Council Corner: Don't politicize city's climate and energy plan
One of my early Council Corner columns was on the Climate and Energy Action Plan being undertaken by the city. The task was to develop, (taken from the city website) “a climate change and energy action plan intended to identify existing and potential vulnerabilities and develop an organized and prioritized set of actions to protect people and resources from the ongoing impacts of climate change. The plan shall include targets and strategies for reduction of greenhouse gas emissions in Ashland. These targets and strategies may be short- mid- or long-term, and shall consider cost, feasibility, community acceptance and likelihood of success, with an emphasis on voluntary measures that can be undertaken by different sectors of the community. The plan shall include specific, measurable actions that citizens and local institutions can undertake immediately upon adoption of the plan.”
When I wrote the column, one of my closing comments was that we needed this to work and it would if politics were kept out of it. I still feel strongly about keeping the politics out of it if the plan is to be successful. The plan needs to be a technically based document based on the best science available and not on politics, personal agendas and emotions.
Currently, there is an outside push to circumvent the hard work of the Climate and Energy group and put a requirement on the city to produce (not acquire) 10 percent of its electricity locally. No long- or short-term impact studies, no feasibility study, no looking at required rate increases or other associated costs to residents, no look at carbon reduction — currently, approximately 2-4 percent of Ashland electricity is from fossil fuel sources. Just a mandate for Ashland to produce 10 percent by 2020, less than four years away.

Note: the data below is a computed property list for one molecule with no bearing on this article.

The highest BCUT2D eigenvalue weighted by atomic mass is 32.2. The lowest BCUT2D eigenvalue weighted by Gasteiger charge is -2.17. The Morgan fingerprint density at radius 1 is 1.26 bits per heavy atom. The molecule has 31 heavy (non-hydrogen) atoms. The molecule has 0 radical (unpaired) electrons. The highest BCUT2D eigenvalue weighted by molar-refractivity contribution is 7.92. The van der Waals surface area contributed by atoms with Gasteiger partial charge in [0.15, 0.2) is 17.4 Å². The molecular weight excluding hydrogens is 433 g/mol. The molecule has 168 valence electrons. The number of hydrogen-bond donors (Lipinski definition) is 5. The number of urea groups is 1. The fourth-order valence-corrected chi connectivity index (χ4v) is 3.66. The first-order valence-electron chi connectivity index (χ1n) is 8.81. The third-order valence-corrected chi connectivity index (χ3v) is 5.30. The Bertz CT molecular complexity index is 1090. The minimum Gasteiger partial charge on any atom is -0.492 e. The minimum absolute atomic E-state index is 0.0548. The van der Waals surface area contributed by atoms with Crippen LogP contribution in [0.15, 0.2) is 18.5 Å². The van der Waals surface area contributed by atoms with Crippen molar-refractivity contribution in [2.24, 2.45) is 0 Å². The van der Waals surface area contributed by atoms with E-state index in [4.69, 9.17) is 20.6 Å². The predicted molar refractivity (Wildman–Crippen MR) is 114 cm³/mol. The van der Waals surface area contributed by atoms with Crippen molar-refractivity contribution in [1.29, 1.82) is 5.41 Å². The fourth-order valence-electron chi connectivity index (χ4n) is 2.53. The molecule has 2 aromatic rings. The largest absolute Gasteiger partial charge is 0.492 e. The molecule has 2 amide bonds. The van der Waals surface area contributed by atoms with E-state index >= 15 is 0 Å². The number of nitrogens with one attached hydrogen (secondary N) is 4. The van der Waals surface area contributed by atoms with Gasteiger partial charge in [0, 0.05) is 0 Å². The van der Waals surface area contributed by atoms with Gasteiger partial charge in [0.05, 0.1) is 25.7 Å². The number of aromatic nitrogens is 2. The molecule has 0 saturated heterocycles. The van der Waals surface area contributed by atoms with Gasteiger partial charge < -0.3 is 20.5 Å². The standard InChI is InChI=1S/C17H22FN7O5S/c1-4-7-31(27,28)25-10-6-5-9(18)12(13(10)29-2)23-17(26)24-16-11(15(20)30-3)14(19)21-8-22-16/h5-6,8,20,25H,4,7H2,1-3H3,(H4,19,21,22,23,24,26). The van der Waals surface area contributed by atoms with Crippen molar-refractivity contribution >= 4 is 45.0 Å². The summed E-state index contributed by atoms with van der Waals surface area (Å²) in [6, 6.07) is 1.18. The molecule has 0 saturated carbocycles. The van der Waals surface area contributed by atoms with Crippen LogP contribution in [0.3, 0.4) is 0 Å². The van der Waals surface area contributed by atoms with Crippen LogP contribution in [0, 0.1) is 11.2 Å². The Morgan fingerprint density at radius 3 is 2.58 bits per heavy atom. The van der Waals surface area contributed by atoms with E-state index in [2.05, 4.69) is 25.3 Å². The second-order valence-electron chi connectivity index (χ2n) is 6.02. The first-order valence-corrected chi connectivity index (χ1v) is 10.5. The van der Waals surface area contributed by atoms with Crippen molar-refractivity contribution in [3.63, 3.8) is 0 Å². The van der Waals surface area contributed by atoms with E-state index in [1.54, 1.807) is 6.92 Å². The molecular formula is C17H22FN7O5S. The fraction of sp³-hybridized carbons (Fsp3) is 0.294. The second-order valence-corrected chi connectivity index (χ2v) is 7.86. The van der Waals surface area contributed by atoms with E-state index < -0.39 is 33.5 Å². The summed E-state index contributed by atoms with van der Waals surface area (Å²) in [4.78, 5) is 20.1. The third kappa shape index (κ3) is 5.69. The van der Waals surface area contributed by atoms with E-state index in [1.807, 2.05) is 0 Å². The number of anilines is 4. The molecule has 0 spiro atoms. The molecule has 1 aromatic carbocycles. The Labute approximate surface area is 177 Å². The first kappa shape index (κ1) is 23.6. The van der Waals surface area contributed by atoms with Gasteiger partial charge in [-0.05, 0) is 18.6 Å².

Should Ashland produce its own electricity? We do to a small extent, maybe 1 percent in the form of hydro and small rooftop solar. These small amounts are easily absorbed into the grid without too much difficulty. Large quantities of solar and other variable and intermittent sources of power are much more difficult. The managers of the electric grid systems have been working to incorporate these for years. To accommodate these, there need to be markets for surplus and sources when the supply is inadequate. We will still be buying power from BPA — just maybe not under the favorable terms we currently see — and, hopefully, will be able to sell the surplus at a reasonable rate of return.
Another question might be where to locate this electric production? Does the city buy property? Do we replace housing or businesses or farmland for this? Much has been said of the Imperatrice property, owned by the city but in the Pacific Power service area, with no direct electrical connection to the city of Ashland. How far will we go and what are willing to pay for those 2 megawatts of electricity? And what will it get us?
I still believe these questions are best answered by the committee formed to look at these issues and more in a comprehensive way. The committee is a very strong group and has the best future for Ashland in mind in its deliberations. It should not be unduly constrained when it evaluates energy options for the citizens Ashland and should be allowed to complete its assigned tasks without political interference. Let them keep up their good work.
Mike Morris is a member of the Ashland City Council.